Lest we forget, the oldest and most powerful technique of the Roman Empire when it subjugated a new land was “divide and conquer.” To keep the population squabbling among themselves rather than recognizing that their master was a tyrant and a despot. It worked then, and it works now.

As long as the U.S. is a nation that pays lip service to diversity rather than putting its heart and soul into battling inequity, it is on a disastrous course. A divided population is an easily manipulated one.

And one that, for some, fosters the perspective that it’s either us, or them. That in order to defend from “the threat,” drastic action must be taken.

Empathy with those whose differences are objectionable to us is all too rare. Fear-aggression, where one lashes out violently out of fear, all too common. If a society fosters fear, it will wind up with fear-aggression, which is extremely dangerous to anyone within reach.

It’s easy to condemn psycopaths and atrocities.

It’s far harder to condemn ourselves.

And harder still, to change.



  1. Sun 21st Jun 2015 at 12:51 am

    Well said. I don’t remember when I started noticing how divisive the media and the government were becoming! Destroyed from within. Rome all over again. Sad. It was such a great nation. Or at least that’s what I remember. But not anymore. The way the people in Charleston have reacted is a testimony in itself of what is possible in America. They have reached out to each other, the family of the shooter and the shooter himself. What they have done is the epitome of Christ’s teachings! Can you imagine if this had been in any other part of the country? We could all learn from the people of Charleston. God be with you and keep you!

    • Russell Blake  –  Sun 21st Jun 2015 at 1:20 am

      And yet a flag that’s a symbol in many people’s minds of a region and era synonymous with slavery still proudly waves. It’s every bit as inflammatory as if a giant swastica were mounted across the street from a synagogue. I can’t help but believe someone still thinks the good ol days when “They” knew their place are worth commemorating with a symbol for all to see.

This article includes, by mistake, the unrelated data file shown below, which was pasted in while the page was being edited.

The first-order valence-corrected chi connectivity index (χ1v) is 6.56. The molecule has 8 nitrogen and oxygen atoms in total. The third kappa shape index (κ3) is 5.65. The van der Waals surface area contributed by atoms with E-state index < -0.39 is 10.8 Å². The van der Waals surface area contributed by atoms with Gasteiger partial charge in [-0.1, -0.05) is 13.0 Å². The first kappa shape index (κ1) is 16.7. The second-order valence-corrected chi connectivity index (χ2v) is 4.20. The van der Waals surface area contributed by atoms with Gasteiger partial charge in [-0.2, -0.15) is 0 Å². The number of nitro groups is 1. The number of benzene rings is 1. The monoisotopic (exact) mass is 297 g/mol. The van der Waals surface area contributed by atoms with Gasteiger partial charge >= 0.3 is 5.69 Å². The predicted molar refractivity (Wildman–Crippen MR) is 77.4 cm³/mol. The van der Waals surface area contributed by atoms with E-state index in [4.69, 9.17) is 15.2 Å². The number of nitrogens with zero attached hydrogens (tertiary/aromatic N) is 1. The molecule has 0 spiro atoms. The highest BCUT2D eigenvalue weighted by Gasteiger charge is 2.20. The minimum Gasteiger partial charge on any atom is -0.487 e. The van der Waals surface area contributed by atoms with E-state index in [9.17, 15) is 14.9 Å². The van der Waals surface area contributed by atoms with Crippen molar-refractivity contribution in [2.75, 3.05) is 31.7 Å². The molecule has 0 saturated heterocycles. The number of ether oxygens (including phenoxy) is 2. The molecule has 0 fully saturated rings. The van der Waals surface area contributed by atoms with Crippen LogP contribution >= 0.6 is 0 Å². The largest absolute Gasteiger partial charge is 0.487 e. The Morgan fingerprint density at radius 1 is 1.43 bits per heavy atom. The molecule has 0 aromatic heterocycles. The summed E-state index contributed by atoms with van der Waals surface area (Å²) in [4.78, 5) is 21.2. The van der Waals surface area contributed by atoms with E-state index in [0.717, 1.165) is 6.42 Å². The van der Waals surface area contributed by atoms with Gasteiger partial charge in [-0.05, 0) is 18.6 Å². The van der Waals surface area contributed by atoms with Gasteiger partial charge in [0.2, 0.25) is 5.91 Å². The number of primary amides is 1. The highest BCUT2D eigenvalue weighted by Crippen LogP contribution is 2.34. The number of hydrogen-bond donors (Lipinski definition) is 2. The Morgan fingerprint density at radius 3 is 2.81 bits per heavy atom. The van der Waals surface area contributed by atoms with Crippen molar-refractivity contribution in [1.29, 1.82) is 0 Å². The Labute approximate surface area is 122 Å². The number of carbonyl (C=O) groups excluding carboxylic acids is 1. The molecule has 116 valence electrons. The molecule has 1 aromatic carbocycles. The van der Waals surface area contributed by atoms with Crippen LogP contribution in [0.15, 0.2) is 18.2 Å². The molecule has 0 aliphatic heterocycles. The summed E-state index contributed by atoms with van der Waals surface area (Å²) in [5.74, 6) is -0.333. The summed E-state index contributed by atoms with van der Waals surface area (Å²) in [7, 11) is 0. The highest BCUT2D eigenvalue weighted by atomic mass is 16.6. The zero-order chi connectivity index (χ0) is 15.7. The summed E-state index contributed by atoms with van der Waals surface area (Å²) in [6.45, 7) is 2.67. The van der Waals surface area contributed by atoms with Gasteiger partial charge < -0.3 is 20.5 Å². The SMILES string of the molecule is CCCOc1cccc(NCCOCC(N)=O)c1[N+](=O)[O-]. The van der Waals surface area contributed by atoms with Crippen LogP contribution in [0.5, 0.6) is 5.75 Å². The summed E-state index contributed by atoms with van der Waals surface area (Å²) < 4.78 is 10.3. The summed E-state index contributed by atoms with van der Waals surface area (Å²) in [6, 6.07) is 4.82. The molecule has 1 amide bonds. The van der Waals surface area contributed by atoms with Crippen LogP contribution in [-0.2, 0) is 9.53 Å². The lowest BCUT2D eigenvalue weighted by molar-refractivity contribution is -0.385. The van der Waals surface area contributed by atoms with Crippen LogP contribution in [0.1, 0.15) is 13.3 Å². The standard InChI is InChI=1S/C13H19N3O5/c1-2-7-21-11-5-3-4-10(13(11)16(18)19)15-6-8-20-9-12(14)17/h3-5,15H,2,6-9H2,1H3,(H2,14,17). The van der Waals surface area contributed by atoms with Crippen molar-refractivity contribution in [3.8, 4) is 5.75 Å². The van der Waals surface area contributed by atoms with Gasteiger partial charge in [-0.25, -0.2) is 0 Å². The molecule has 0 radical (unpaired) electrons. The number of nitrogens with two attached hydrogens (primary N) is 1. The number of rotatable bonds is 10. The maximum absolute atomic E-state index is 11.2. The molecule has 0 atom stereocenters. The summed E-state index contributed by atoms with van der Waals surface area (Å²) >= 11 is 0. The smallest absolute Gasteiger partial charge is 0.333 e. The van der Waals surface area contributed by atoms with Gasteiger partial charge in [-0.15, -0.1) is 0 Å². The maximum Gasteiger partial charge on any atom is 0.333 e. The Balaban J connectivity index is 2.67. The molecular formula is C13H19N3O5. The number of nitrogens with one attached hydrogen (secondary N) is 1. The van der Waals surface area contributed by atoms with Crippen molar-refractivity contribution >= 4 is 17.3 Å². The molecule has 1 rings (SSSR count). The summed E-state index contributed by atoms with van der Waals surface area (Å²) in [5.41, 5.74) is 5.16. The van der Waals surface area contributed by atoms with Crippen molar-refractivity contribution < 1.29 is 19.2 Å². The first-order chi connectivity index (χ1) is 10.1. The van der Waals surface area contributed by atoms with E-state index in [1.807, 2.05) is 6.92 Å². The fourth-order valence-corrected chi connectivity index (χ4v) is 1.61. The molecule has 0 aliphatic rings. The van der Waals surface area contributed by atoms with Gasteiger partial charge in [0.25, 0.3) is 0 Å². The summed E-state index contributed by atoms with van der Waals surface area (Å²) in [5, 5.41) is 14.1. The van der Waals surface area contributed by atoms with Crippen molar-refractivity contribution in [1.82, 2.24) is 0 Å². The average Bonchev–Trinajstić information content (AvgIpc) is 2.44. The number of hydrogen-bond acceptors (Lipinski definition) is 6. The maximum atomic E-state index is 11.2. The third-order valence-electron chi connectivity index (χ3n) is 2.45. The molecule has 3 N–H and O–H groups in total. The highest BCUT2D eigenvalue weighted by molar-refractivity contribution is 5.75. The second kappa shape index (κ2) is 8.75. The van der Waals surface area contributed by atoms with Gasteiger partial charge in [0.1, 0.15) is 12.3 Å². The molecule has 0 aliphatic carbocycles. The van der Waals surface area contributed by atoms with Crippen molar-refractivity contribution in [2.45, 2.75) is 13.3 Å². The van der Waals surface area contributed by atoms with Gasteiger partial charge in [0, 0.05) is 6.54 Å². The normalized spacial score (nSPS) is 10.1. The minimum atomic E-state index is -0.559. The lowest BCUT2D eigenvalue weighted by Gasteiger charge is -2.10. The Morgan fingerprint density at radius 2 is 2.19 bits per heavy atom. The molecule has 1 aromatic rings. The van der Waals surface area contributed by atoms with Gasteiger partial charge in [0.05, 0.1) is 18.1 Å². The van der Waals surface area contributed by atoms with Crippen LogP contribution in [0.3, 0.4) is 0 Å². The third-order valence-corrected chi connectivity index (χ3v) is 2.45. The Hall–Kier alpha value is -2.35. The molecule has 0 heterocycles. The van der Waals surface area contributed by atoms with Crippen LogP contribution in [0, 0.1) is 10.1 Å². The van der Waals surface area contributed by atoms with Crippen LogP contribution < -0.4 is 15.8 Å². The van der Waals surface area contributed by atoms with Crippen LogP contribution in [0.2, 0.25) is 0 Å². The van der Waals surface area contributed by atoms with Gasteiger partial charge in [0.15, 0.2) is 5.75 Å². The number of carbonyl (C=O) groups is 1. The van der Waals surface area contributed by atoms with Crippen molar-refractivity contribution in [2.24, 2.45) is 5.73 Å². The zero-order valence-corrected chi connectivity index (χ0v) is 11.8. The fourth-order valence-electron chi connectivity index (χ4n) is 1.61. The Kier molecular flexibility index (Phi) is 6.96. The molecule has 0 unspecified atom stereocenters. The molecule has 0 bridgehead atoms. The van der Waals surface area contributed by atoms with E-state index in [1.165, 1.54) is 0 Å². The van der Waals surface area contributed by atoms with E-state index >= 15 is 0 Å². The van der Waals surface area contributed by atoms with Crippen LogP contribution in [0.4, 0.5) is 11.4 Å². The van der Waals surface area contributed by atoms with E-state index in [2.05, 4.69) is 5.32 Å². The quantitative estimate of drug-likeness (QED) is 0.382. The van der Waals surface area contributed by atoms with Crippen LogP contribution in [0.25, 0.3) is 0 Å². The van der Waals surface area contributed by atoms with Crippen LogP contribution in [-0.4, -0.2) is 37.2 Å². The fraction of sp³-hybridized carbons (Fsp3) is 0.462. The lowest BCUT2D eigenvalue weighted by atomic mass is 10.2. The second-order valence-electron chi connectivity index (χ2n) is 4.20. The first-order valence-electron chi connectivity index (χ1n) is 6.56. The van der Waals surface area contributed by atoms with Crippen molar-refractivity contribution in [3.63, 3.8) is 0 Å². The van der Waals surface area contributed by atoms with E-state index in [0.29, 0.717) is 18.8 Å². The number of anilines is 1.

• Terry P  –  Sun 21st Jun 2015 at 3:28 pm

        When the established “good ole boys” are dead and gone maybe things will change. Its kinda strange for me. Here in KY we don’t call it the Confederate Flag, its always been known as the Rebel Flag. But you would think they would have realized long ago that there is only one official flag here in the US, and that is the Stars and Stripes. Living in a state that is neither Northern nor Southern even we realize that. I can see those old farts now, sitting in their cushy office smoking cigars and drinking whiskey on ice laughing at the people who want that flag taken down.

        • Russell Blake  –  Sun 21st Jun 2015 at 4:24 pm

          The first step in dismantling hatred is to eliminate the symbology that glorifies it.

          • Sharon Adams  –  Mon 22nd Jun 2015 at 11:47 am

            Those of us who would gladly take the flag down are out number it seems in SC. Never did think it should be flown as the past is gone . If I were an Africian American I would not want to see it. Maybe soon it will come down as one state Senator has said he’ll push for it’s removal.
            Please remember that not all South Carolinan’s are like this sterotype .

  2. Steven Parker
    Sun 21st Jun 2015 at 1:04 am

    Excellent essay.
    I’d comment more, but I’m just too fucking sad…

  3. Sun 21st Jun 2015 at 2:31 am

    Spot on again Russell Blake. Spot on! The problems we see now are not new nor confined to the US (its just worse here because of the gun ownership/worship by individuals that have trouble spelling their own name) the true pestilence of this world is the white man when he left the shore of Europe to spread his disease.

    • Fitch  –  Sun 21st Jun 2015 at 11:07 am

      First, reading Russell’s blog post, I recalled this quote which pretty much summarizes it:

      “The whole aim of practical politics is to keep the populace alarmed (and hence clamorous to be led to safety), by menacing it with an endless series of hobgoblins, all of them imaginary.” by H. L. Mencken